Details of the Spanish Pavilion in Venice (Finally) Announced

Martí Manen, curator of the Spanish Pavilion at the 56th Venice BiennalePhoto via: Flickr
Martí Manen, curator of the Spanish Pavilion at the 56th Venice Biennale
Photo via: Flickr

After a much criticized delay, Spain’s Ministry of Foreign Affairs announced yesterday that Martí Manen will curate the Spanish Pavilion at the 56th Venice Biennale.

Manen’s project triumphed over the proposals of Juan de Nieves and Gerardo Mosquera, two fellow Spanish independent curators whom the governmental institution AECID (Agencia Española de Cooperación para el desarrollo) also asked to submit ideas last Spring.

Entitled “Los Sujetos” (the subjects), Manen’s exhibition is a group show that takes the figure of Salvador Dalí as starting point. The artists Francesc Ruiz, Pepo Salazar, and the collective Cabello/Carceller will explore the ghost of the iconic artist.

“The project starts like a breath from Dalí,” Manen told El Cultural. “He will be present, not with any of his works, but as subject.”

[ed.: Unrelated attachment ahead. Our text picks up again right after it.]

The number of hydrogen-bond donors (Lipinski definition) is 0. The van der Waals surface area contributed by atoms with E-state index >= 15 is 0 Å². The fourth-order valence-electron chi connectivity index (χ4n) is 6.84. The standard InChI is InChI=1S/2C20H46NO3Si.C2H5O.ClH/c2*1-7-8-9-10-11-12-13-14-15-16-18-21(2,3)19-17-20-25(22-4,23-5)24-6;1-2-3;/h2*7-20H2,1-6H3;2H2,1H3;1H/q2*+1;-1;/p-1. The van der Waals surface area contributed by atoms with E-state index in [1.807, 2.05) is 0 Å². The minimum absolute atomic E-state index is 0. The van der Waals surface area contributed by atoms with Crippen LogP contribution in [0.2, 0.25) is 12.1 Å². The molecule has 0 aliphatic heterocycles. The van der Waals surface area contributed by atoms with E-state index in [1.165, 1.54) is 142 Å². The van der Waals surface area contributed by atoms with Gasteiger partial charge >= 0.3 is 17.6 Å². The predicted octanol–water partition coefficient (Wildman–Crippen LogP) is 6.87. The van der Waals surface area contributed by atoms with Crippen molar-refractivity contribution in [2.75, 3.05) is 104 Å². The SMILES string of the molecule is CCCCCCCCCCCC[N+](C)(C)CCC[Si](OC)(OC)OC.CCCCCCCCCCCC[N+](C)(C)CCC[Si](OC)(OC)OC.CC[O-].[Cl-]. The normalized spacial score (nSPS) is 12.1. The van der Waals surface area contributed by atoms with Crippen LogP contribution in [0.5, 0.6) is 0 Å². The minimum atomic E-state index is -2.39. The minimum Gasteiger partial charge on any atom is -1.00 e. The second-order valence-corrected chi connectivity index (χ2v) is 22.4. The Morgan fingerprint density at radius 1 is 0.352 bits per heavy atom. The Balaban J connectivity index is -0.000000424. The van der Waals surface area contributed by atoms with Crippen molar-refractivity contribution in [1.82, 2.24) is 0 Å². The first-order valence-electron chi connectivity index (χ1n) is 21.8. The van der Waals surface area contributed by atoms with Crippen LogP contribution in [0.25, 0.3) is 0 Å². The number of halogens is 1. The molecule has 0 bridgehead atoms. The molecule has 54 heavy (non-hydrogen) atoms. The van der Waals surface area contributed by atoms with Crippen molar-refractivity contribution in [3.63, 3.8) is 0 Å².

Ruiz’s work will continue his exploration of newsstands as sites of cultural and sexual exchange, taking cue from Dalí’s collaboration with Vogue and his project Dalí News. Cabello/Carceller will tackle questions of identity through the figure of Amanda Lear, Dalí’s muse. Pepo Salazar’s will present a project based on dismantling the idea of novelty in the system of art.

The choice of curating a group exhibition, rather than a traditional solo presentation, is, for Manen, dictated by the recession. “During periods of crisis, such as the one we are going through now, it’s very important to think in terms of group exhibitions,” he told ABC. “The budget of the Venice Biennale pavilion allows me to present three artists internationally, and it gives them the opportunity to produce new works and build networks.”

The announcement comes after a week in which many voices complained about its protracted delay, deemed incomprehensible since the competing proposals were sent back in April. With only 6 months before the Venice Biennale’s opening, Manen and his team certainly have no time to waste.


Follow artnet News on Facebook:


Want to stay ahead of the art world? Subscribe to our newsletter to get the breaking news, eye-opening interviews, and incisive critical takes that drive the conversation forward.

Share

Article topics